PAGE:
Tegan Quin of Tegan and Sara on Redefining Pop Music
"I don’t know if I could ever expose myself [again] the way I did back then. I am more protective now."
Interesting fact: It turns out that, much like siblings who aren’t also band members, Tegan and Sara do spend time apart. Since we didn’t want Tegan to feel left out after our interview with sister and bandmate Sara Quin (and in honour of the Con X tour kicking off), we sent her some follow-up questions, which she generously answered.
Pop music seems to be getting more respect these days. I think Tegan and Sara has both benefited from this critical reappraisal of the genre and encouraged it. Your thoughts?
“When we sat down to work on what would become Heartthrob, I think we saw a shift happening in popular music toward hybrid pop/R&B/electronic and, lyrically, things just seemed more dense, deep and intimate. That inspired us to try to reach the mainstream and refine our production a little bit. Truthfully, we always saw ourselves as writing ‘pop’ songs, but our earlier production skewed more alternative. Heartthrob was definitely an attempt to capture the new pop sound and reach more people.”
Since Heartthrob, you’ve mentioned how you had to work on your stage presence because you aren’t behind guitars as often. What have you learned?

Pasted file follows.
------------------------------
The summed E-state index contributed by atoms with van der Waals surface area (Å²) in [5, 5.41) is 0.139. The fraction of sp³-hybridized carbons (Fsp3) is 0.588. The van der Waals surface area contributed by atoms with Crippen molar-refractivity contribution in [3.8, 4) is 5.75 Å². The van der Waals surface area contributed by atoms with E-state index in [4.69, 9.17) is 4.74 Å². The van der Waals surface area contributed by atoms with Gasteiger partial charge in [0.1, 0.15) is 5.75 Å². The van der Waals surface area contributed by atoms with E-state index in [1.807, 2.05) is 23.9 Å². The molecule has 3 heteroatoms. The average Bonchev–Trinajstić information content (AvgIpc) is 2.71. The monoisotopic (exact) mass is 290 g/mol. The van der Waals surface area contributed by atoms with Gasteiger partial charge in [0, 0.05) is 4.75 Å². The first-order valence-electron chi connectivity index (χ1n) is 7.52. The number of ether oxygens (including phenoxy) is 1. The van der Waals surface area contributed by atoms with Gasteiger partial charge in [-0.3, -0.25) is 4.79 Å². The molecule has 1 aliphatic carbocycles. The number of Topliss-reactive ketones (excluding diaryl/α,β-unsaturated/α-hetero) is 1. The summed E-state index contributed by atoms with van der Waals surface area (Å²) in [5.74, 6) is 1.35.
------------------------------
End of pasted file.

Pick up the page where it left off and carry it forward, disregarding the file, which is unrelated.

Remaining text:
“It was a great challenge, after nearly 15 years, to have to try something new. Similarly, it was a relief at certain points in the set to go back to hiding. I think the balance of projecting and performing and hiding is what creates a meaningful show for myself and the audience. I still tinker with the ratio—I just recently added the guitar back in for two songs because I felt it would create more emotion in the set. And it worked. I think we will always be working on the balance.”
What was the last song that surprised you or made you cry when you didn’t expect it to?
“I can’t recall the last time music made me cry. Don’t call me cynical, but I think I’ve been having a hard time connecting to music lately. Mostly, I’ve been listening to music that is upbeat or just listening to production. I did cry listening to the Nancy podcast, though, so I am still capable of tears.”
It’s the 10th anniversary of The Con. Do the songs still connect with you, or do you feel more separate from them?
“I still feel very connected to The Con—more than other records of ours from the past. I feel that way about Heartthrob, too. Often, when we have taken the biggest risks musically, I end up feeling very attached. It’s easy for me to play any songs from The Con because they still resonate. I don’t know if I could ever expose myself [again] the way I did back then. I am more protective now. But I am glad the record exists. It’s a nightly reminder to remain present in the most human of emotions.”